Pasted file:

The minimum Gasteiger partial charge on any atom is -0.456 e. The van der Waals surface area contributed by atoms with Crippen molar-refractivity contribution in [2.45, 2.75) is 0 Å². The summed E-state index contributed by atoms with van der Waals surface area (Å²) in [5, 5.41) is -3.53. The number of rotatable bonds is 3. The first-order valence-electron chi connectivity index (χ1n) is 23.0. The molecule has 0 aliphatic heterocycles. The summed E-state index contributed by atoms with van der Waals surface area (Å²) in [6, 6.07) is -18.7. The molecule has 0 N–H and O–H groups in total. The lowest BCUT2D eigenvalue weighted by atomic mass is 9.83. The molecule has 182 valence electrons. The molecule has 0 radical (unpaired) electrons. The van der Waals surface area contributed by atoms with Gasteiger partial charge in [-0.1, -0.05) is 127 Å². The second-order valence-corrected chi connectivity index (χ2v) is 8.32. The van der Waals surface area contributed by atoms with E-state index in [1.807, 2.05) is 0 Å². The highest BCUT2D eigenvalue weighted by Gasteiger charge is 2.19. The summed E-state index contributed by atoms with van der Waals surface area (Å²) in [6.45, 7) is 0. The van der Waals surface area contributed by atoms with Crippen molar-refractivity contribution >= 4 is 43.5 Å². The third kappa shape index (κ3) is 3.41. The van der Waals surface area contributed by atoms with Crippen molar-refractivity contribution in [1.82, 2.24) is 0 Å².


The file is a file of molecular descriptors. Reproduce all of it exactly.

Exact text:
The minimum Gasteiger partial charge on any atom is -0.456 e. The van der Waals surface area contributed by atoms with Crippen molar-refractivity contribution in [2.45, 2.75) is 0 Å². The summed E-state index contributed by atoms with van der Waals surface area (Å²) in [5, 5.41) is -3.53. The number of rotatable bonds is 3. The first-order valence-electron chi connectivity index (χ1n) is 23.0. The molecule has 0 aliphatic heterocycles. The summed E-state index contributed by atoms with van der Waals surface area (Å²) in [6, 6.07) is -18.7. The molecule has 0 N–H and O–H groups in total. The lowest BCUT2D eigenvalue weighted by atomic mass is 9.83. The molecule has 182 valence electrons. The molecule has 0 radical (unpaired) electrons. The van der Waals surface area contributed by atoms with Gasteiger partial charge in [-0.1, -0.05) is 127 Å². The second-order valence-corrected chi connectivity index (χ2v) is 8.32. The van der Waals surface area contributed by atoms with E-state index in [1.807, 2.05) is 0 Å². The highest BCUT2D eigenvalue weighted by Gasteiger charge is 2.19. The summed E-state index contributed by atoms with van der Waals surface area (Å²) in [6.45, 7) is 0. The van der Waals surface area contributed by atoms with Crippen molar-refractivity contribution >= 4 is 43.5 Å². The third kappa shape index (κ3) is 3.41. The van der Waals surface area contributed by atoms with Crippen molar-refractivity contribution in [1.82, 2.24) is 0 Å².